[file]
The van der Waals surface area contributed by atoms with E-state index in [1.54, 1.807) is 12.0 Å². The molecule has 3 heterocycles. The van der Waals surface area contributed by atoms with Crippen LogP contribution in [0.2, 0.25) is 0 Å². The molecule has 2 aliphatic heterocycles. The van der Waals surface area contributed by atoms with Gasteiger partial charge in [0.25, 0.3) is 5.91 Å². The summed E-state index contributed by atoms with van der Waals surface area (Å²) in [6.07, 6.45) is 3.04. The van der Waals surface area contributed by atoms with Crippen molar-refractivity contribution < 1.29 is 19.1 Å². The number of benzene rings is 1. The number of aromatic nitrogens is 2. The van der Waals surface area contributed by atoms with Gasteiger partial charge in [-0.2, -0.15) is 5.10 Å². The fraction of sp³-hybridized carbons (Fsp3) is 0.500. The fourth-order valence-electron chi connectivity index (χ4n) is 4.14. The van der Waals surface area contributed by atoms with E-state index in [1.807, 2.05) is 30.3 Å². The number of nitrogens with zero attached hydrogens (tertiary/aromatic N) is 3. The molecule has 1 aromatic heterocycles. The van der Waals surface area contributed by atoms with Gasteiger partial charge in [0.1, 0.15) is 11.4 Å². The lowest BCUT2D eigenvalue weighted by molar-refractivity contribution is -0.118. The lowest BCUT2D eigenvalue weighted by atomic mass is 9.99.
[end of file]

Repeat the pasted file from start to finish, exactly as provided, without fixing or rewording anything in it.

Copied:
The van der Waals surface area contributed by atoms with E-state index in [1.54, 1.807) is 12.0 Å². The molecule has 3 heterocycles. The van der Waals surface area contributed by atoms with Crippen LogP contribution in [0.2, 0.25) is 0 Å². The molecule has 2 aliphatic heterocycles. The van der Waals surface area contributed by atoms with Gasteiger partial charge in [0.25, 0.3) is 5.91 Å². The summed E-state index contributed by atoms with van der Waals surface area (Å²) in [6.07, 6.45) is 3.04. The van der Waals surface area contributed by atoms with Crippen molar-refractivity contribution < 1.29 is 19.1 Å². The number of benzene rings is 1. The number of aromatic nitrogens is 2. The van der Waals surface area contributed by atoms with Gasteiger partial charge in [-0.2, -0.15) is 5.10 Å². The fraction of sp³-hybridized carbons (Fsp3) is 0.500. The fourth-order valence-electron chi connectivity index (χ4n) is 4.14. The van der Waals surface area contributed by atoms with E-state index in [1.807, 2.05) is 30.3 Å². The number of nitrogens with zero attached hydrogens (tertiary/aromatic N) is 3. The molecule has 1 aromatic heterocycles. The van der Waals surface area contributed by atoms with Gasteiger partial charge in [0.1, 0.15) is 11.4 Å². The lowest BCUT2D eigenvalue weighted by molar-refractivity contribution is -0.118. The lowest BCUT2D eigenvalue weighted by atomic mass is 9.99.